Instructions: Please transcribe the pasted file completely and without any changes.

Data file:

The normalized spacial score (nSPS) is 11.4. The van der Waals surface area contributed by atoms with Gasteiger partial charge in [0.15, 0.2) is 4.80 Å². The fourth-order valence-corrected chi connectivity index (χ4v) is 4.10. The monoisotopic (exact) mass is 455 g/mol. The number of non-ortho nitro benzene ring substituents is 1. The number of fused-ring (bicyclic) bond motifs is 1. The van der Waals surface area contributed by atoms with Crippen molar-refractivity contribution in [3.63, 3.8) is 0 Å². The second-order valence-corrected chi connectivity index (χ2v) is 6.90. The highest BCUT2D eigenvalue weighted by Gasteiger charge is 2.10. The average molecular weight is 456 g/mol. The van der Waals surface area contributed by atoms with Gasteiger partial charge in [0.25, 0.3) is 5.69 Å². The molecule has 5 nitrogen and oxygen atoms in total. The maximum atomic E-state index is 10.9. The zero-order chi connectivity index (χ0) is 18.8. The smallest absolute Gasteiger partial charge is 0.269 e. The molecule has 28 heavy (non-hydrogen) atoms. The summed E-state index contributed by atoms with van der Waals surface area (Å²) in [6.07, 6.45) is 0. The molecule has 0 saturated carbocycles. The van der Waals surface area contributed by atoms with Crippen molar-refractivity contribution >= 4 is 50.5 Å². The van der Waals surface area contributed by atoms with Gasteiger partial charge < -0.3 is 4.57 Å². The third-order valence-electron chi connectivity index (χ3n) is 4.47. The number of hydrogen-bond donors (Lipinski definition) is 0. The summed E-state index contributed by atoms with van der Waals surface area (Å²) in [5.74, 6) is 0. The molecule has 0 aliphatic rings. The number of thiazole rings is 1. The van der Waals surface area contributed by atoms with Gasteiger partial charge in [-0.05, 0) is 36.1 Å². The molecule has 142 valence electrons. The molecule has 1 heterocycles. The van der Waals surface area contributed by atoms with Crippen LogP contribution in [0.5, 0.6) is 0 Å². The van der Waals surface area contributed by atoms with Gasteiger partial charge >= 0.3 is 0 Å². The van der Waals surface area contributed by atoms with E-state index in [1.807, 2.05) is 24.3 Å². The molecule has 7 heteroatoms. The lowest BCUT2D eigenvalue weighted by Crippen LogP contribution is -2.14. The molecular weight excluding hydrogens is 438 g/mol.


The normalized spacial score (nSPS) is 11.4. The van der Waals surface area contributed by atoms with Gasteiger partial charge in [0.15, 0.2) is 4.80 Å². The fourth-order valence-corrected chi connectivity index (χ4v) is 4.10. The monoisotopic (exact) mass is 455 g/mol. The number of non-ortho nitro benzene ring substituents is 1. The number of fused-ring (bicyclic) bond motifs is 1. The van der Waals surface area contributed by atoms with Crippen molar-refractivity contribution in [3.63, 3.8) is 0 Å². The second-order valence-corrected chi connectivity index (χ2v) is 6.90. The highest BCUT2D eigenvalue weighted by Gasteiger charge is 2.10. The average molecular weight is 456 g/mol. The van der Waals surface area contributed by atoms with Gasteiger partial charge in [0.25, 0.3) is 5.69 Å². The molecule has 5 nitrogen and oxygen atoms in total. The maximum atomic E-state index is 10.9. The zero-order chi connectivity index (χ0) is 18.8. The smallest absolute Gasteiger partial charge is 0.269 e. The molecule has 28 heavy (non-hydrogen) atoms. The summed E-state index contributed by atoms with van der Waals surface area (Å²) in [6.07, 6.45) is 0. The molecule has 0 saturated carbocycles. The van der Waals surface area contributed by atoms with Crippen molar-refractivity contribution >= 4 is 50.5 Å². The van der Waals surface area contributed by atoms with Gasteiger partial charge < -0.3 is 4.57 Å². The third-order valence-electron chi connectivity index (χ3n) is 4.47. The number of hydrogen-bond donors (Lipinski definition) is 0. The summed E-state index contributed by atoms with van der Waals surface area (Å²) in [5.74, 6) is 0. The molecule has 0 aliphatic rings. The number of thiazole rings is 1. The van der Waals surface area contributed by atoms with Gasteiger partial charge in [-0.05, 0) is 36.1 Å². The molecule has 142 valence electrons. The molecule has 1 heterocycles. The van der Waals surface area contributed by atoms with Crippen LogP contribution in [0.5, 0.6) is 0 Å². The van der Waals surface area contributed by atoms with Gasteiger partial charge >= 0.3 is 0 Å². The van der Waals surface area contributed by atoms with E-state index in [1.807, 2.05) is 24.3 Å². The molecule has 7 heteroatoms. The lowest BCUT2D eigenvalue weighted by Crippen LogP contribution is -2.14. The molecular weight excluding hydrogens is 438 g/mol.